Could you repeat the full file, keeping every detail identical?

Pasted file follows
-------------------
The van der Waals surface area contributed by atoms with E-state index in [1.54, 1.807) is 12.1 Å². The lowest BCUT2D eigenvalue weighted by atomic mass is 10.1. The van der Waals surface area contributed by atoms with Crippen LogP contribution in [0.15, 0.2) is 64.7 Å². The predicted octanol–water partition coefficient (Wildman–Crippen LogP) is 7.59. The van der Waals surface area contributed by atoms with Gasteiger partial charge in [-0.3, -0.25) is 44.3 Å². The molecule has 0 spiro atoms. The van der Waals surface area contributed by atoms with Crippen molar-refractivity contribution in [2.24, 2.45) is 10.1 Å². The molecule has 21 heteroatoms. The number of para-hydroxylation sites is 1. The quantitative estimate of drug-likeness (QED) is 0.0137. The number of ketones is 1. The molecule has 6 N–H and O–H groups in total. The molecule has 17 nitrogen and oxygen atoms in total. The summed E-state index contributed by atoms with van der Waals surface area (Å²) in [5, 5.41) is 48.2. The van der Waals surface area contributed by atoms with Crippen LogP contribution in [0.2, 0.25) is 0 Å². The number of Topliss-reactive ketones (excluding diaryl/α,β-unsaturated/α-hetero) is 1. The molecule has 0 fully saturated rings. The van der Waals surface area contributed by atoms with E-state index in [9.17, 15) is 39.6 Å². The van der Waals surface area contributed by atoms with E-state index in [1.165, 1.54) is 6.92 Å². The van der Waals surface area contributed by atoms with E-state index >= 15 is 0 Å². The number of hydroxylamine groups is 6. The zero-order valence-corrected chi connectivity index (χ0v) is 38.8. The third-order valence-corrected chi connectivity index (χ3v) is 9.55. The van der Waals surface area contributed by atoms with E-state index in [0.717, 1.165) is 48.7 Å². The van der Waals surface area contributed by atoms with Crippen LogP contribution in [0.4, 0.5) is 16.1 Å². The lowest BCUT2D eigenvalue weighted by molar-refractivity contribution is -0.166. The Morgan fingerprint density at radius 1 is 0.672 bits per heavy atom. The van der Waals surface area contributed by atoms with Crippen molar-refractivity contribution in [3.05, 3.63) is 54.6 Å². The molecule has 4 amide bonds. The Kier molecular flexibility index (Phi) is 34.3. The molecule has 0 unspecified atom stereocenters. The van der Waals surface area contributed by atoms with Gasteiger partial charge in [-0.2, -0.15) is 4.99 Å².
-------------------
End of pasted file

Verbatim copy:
The van der Waals surface area contributed by atoms with E-state index in [1.54, 1.807) is 12.1 Å². The lowest BCUT2D eigenvalue weighted by atomic mass is 10.1. The van der Waals surface area contributed by atoms with Crippen LogP contribution in [0.15, 0.2) is 64.7 Å². The predicted octanol–water partition coefficient (Wildman–Crippen LogP) is 7.59. The van der Waals surface area contributed by atoms with Gasteiger partial charge in [-0.3, -0.25) is 44.3 Å². The molecule has 0 spiro atoms. The van der Waals surface area contributed by atoms with Crippen molar-refractivity contribution in [2.24, 2.45) is 10.1 Å². The molecule has 21 heteroatoms. The number of para-hydroxylation sites is 1. The quantitative estimate of drug-likeness (QED) is 0.0137. The number of ketones is 1. The molecule has 6 N–H and O–H groups in total. The molecule has 17 nitrogen and oxygen atoms in total. The summed E-state index contributed by atoms with van der Waals surface area (Å²) in [5, 5.41) is 48.2. The van der Waals surface area contributed by atoms with Crippen LogP contribution in [0.2, 0.25) is 0 Å². The number of Topliss-reactive ketones (excluding diaryl/α,β-unsaturated/α-hetero) is 1. The molecule has 0 fully saturated rings. The van der Waals surface area contributed by atoms with E-state index in [9.17, 15) is 39.6 Å². The van der Waals surface area contributed by atoms with E-state index in [1.165, 1.54) is 6.92 Å². The van der Waals surface area contributed by atoms with E-state index >= 15 is 0 Å². The number of hydroxylamine groups is 6. The zero-order valence-corrected chi connectivity index (χ0v) is 38.8. The third-order valence-corrected chi connectivity index (χ3v) is 9.55. The van der Waals surface area contributed by atoms with E-state index in [0.717, 1.165) is 48.7 Å². The van der Waals surface area contributed by atoms with Crippen LogP contribution in [0.4, 0.5) is 16.1 Å². The lowest BCUT2D eigenvalue weighted by molar-refractivity contribution is -0.166. The Morgan fingerprint density at radius 1 is 0.672 bits per heavy atom. The van der Waals surface area contributed by atoms with Crippen molar-refractivity contribution in [3.05, 3.63) is 54.6 Å². The molecule has 4 amide bonds. The Kier molecular flexibility index (Phi) is 34.3. The molecule has 0 unspecified atom stereocenters. The van der Waals surface area contributed by atoms with Gasteiger partial charge in [-0.2, -0.15) is 4.99 Å².